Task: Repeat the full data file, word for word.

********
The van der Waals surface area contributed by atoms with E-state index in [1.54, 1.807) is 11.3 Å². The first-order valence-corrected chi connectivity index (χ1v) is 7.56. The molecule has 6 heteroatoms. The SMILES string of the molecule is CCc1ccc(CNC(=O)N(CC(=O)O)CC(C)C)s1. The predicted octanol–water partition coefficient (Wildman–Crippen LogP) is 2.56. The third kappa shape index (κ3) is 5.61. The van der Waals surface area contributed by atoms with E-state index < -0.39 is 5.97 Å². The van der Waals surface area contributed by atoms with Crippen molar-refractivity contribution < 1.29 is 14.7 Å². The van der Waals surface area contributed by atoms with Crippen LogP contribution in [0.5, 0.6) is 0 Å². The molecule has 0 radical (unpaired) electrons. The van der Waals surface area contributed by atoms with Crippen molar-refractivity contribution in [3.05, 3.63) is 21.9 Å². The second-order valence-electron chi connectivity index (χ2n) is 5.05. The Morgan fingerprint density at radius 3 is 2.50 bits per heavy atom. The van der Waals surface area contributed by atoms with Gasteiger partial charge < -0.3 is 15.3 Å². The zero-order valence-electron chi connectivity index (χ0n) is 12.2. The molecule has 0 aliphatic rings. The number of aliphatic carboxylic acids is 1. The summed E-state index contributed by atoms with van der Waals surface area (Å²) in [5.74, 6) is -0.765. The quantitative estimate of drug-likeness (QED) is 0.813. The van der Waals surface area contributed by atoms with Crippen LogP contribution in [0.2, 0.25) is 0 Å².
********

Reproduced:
The van der Waals surface area contributed by atoms with E-state index in [1.54, 1.807) is 11.3 Å². The first-order valence-corrected chi connectivity index (χ1v) is 7.56. The molecule has 6 heteroatoms. The SMILES string of the molecule is CCc1ccc(CNC(=O)N(CC(=O)O)CC(C)C)s1. The predicted octanol–water partition coefficient (Wildman–Crippen LogP) is 2.56. The third kappa shape index (κ3) is 5.61. The van der Waals surface area contributed by atoms with E-state index < -0.39 is 5.97 Å². The van der Waals surface area contributed by atoms with Crippen molar-refractivity contribution < 1.29 is 14.7 Å². The van der Waals surface area contributed by atoms with Crippen LogP contribution in [0.5, 0.6) is 0 Å². The molecule has 0 radical (unpaired) electrons. The van der Waals surface area contributed by atoms with Crippen molar-refractivity contribution in [3.05, 3.63) is 21.9 Å². The second-order valence-electron chi connectivity index (χ2n) is 5.05. The Morgan fingerprint density at radius 3 is 2.50 bits per heavy atom. The van der Waals surface area contributed by atoms with Gasteiger partial charge < -0.3 is 15.3 Å². The zero-order valence-electron chi connectivity index (χ0n) is 12.2. The molecule has 0 aliphatic rings. The number of aliphatic carboxylic acids is 1. The summed E-state index contributed by atoms with van der Waals surface area (Å²) in [5.74, 6) is -0.765. The quantitative estimate of drug-likeness (QED) is 0.813. The van der Waals surface area contributed by atoms with Crippen LogP contribution in [0.2, 0.25) is 0 Å².